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Secession condemned in A Southern convention.
Of the Hon. A.H. Stephens, made at the Georgia State Convention, held January, 1861, for the purpose of determining whether the State of Georgia was to secede. Notwithstanding this remarkable speech of an extraordinary man, the Convention decided on secession. Mr. Stephens was afterwards elected Vice President of the so-called Confederacy. This distinction shows the estimate of his powers, and adds force to the deliverance, the prophetic declarations of which are now being fulfilled to the letter.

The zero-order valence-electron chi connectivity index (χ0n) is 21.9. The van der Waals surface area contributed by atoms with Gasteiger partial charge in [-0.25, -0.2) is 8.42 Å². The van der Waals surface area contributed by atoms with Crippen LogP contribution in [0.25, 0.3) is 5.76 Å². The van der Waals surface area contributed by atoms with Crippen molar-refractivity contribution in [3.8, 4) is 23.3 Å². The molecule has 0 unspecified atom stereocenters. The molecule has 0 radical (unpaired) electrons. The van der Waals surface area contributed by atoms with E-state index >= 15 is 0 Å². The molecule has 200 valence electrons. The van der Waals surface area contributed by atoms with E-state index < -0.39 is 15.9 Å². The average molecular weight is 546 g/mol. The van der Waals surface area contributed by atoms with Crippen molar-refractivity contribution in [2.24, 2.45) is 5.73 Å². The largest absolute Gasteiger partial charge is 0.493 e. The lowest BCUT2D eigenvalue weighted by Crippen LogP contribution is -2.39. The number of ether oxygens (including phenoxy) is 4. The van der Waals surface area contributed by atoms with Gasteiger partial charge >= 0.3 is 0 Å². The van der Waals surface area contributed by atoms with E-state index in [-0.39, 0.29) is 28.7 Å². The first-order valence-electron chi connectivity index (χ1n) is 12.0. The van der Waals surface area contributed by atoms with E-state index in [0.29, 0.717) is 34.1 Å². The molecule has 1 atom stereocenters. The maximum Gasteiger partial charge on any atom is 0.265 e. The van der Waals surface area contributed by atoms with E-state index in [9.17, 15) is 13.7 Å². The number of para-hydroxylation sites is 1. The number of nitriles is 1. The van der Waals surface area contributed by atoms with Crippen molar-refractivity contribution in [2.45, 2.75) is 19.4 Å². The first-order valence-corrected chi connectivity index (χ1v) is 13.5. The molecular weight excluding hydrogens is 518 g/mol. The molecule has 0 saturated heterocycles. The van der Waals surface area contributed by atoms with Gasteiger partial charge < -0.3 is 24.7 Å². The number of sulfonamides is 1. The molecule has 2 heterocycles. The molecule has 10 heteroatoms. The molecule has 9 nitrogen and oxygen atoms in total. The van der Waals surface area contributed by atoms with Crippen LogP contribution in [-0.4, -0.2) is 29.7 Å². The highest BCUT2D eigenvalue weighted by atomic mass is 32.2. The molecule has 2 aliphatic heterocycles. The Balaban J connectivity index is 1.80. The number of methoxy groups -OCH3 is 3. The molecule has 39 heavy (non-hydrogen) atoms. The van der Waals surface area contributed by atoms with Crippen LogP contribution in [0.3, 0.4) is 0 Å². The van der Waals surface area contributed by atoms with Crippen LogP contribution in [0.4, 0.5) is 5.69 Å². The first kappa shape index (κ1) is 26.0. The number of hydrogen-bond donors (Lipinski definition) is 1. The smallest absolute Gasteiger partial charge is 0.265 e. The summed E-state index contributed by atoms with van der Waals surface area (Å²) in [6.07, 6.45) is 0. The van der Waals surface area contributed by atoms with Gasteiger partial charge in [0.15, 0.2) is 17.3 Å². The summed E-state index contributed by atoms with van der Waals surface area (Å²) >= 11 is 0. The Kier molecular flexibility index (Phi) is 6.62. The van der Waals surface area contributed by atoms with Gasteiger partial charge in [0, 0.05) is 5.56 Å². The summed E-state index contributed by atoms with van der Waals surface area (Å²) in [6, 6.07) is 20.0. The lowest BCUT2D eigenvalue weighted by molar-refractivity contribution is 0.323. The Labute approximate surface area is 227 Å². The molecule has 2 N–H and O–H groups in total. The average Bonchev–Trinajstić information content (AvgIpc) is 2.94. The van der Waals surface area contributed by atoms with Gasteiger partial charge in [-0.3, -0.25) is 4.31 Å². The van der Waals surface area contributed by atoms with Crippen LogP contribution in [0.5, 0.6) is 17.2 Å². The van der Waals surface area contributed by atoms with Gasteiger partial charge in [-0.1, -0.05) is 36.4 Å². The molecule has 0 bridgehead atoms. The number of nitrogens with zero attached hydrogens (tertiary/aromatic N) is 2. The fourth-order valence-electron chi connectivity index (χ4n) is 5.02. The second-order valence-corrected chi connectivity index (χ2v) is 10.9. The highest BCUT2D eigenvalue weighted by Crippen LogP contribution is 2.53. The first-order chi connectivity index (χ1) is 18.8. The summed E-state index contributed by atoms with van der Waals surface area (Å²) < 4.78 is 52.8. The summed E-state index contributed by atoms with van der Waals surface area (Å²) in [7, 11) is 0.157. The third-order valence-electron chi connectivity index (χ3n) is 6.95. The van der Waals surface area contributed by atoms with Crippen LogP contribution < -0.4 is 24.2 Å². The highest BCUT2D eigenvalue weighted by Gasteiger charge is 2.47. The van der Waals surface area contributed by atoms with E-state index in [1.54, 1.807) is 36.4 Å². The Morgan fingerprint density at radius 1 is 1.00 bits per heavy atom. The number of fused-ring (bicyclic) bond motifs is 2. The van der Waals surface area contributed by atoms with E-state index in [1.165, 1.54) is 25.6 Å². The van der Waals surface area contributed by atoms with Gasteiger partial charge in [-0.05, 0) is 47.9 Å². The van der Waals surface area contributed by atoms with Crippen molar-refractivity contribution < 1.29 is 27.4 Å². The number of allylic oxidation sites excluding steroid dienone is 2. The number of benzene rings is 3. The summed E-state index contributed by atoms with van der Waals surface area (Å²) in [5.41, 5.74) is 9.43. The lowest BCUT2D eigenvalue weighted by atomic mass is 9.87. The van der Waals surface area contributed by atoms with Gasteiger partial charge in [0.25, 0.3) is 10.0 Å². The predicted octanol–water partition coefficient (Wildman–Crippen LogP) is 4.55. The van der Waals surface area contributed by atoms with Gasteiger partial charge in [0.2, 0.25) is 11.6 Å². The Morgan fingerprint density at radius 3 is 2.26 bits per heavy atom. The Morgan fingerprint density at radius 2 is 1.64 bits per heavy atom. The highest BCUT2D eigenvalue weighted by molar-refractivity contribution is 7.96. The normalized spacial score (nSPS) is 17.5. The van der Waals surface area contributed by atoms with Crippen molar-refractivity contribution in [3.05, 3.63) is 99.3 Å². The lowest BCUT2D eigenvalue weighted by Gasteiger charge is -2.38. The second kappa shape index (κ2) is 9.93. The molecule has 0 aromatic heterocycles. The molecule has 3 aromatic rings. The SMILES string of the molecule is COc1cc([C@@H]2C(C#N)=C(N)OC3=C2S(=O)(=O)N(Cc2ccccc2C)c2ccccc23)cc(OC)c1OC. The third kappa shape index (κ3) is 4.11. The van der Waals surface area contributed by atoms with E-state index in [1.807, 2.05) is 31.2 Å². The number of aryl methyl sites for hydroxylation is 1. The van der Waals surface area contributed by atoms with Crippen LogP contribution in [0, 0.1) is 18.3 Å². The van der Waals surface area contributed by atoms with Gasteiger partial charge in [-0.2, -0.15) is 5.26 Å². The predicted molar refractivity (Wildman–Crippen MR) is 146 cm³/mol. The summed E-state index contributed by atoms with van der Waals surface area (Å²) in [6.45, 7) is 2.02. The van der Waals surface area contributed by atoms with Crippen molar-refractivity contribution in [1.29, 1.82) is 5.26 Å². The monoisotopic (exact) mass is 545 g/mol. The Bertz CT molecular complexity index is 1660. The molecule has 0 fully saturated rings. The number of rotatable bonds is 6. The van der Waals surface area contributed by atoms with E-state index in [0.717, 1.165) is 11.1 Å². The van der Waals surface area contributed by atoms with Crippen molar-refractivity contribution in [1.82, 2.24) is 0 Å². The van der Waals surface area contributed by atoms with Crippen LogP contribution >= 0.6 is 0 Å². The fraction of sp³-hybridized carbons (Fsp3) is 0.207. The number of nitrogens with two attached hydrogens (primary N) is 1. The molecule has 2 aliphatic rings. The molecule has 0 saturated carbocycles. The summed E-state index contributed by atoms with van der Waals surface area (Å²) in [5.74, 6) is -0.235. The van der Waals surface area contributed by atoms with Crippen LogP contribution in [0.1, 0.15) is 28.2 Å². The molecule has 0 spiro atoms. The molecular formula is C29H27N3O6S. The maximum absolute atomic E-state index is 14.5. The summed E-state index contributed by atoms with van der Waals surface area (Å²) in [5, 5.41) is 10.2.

This step (of secession) once taken, can never be recalled; and all the baleful and withering consequences that must follow, will rest on the convention for all coming time. When we and our posterity shall see our lovely South desolated by the demon of war, which this act of yours will inevitably invite and call forth; when our green fields of waving harvests shall be trodden down by the murderous soldiery and fiery car of war sweeping over our land; our temples of justice laid in ashes; all the horrors and desolations of war upon us; who, but this Convention will be held responsible for it? and but him who shall have given his vote for this unwise and ill-timed measure, as I honestly think and believe, shall be held to strict account for this suicidal act by the present generation, and probably cursed and execrated by posterity for all coming time, for the wide and desolating ruin that will inevitably follow this act you now propose to perpetrate? Pause, I entreat you, and consider for a moment what reason you can give that will even satisfy yourselves in calmer moments—what reasons you can give to your fellow-sufferers in this calamity that it will bring upon us. What reasons can you give to the nations of the earth to justify it? They will be the calm and deliberate judges in the case? and what cause or one overt act can you name or point, on which to rest the plea of justification? What right has the North assailed? What interest of the South has been invaded? What justice has been denied? and what claim founded in justice and right has been withheld? Can either of you to-day name one governmental act of wrong deliberately and purposely done by the government of Washington, of which the South has a right to complain? I challenge the answer. While, on the other hand, let me show the facts (and believe me, gentlemen, I am not here the advocate of the North; but I am here the friend, the firm friend and lover of the South and her institutions; and for this reason I speak thus plainly and faithfully—for yours, mine, and every other man’s interest—the words of truth and soberness), of which I wish you to judge; and I will only state facts which are clear and undeniable, and which now stand as records authentic in the history of our country. When we of the